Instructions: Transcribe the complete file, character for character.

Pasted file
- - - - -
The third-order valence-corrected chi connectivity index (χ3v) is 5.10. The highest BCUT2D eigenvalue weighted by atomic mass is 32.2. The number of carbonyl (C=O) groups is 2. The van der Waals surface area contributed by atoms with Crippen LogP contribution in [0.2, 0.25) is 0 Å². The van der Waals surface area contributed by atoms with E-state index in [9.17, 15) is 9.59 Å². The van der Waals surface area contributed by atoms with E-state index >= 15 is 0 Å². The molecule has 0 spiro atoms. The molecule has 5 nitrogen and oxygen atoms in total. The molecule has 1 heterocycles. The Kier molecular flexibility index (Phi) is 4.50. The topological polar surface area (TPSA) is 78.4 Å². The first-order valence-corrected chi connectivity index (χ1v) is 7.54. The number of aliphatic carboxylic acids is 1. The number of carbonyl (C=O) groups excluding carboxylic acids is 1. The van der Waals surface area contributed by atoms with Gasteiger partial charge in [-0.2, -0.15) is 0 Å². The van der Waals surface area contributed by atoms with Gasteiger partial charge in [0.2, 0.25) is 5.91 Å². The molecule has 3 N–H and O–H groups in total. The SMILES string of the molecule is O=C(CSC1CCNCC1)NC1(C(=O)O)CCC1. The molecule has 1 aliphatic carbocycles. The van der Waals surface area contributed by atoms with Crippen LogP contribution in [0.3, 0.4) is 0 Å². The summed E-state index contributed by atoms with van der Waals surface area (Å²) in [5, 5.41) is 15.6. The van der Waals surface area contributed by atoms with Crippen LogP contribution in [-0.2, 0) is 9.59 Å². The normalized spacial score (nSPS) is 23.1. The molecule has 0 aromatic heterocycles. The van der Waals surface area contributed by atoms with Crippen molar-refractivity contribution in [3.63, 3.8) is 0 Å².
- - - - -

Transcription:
The third-order valence-corrected chi connectivity index (χ3v) is 5.10. The highest BCUT2D eigenvalue weighted by atomic mass is 32.2. The number of carbonyl (C=O) groups is 2. The van der Waals surface area contributed by atoms with Crippen LogP contribution in [0.2, 0.25) is 0 Å². The van der Waals surface area contributed by atoms with E-state index in [9.17, 15) is 9.59 Å². The van der Waals surface area contributed by atoms with E-state index >= 15 is 0 Å². The molecule has 0 spiro atoms. The molecule has 5 nitrogen and oxygen atoms in total. The molecule has 1 heterocycles. The Kier molecular flexibility index (Phi) is 4.50. The topological polar surface area (TPSA) is 78.4 Å². The first-order valence-corrected chi connectivity index (χ1v) is 7.54. The number of aliphatic carboxylic acids is 1. The number of carbonyl (C=O) groups excluding carboxylic acids is 1. The van der Waals surface area contributed by atoms with Gasteiger partial charge in [-0.2, -0.15) is 0 Å². The van der Waals surface area contributed by atoms with Gasteiger partial charge in [0.2, 0.25) is 5.91 Å². The molecule has 3 N–H and O–H groups in total. The SMILES string of the molecule is O=C(CSC1CCNCC1)NC1(C(=O)O)CCC1. The molecule has 1 aliphatic carbocycles. The van der Waals surface area contributed by atoms with Crippen LogP contribution in [0.3, 0.4) is 0 Å². The summed E-state index contributed by atoms with van der Waals surface area (Å²) in [5, 5.41) is 15.6. The van der Waals surface area contributed by atoms with Crippen LogP contribution in [-0.2, 0) is 9.59 Å². The normalized spacial score (nSPS) is 23.1. The molecule has 0 aromatic heterocycles. The van der Waals surface area contributed by atoms with Crippen molar-refractivity contribution in [3.63, 3.8) is 0 Å².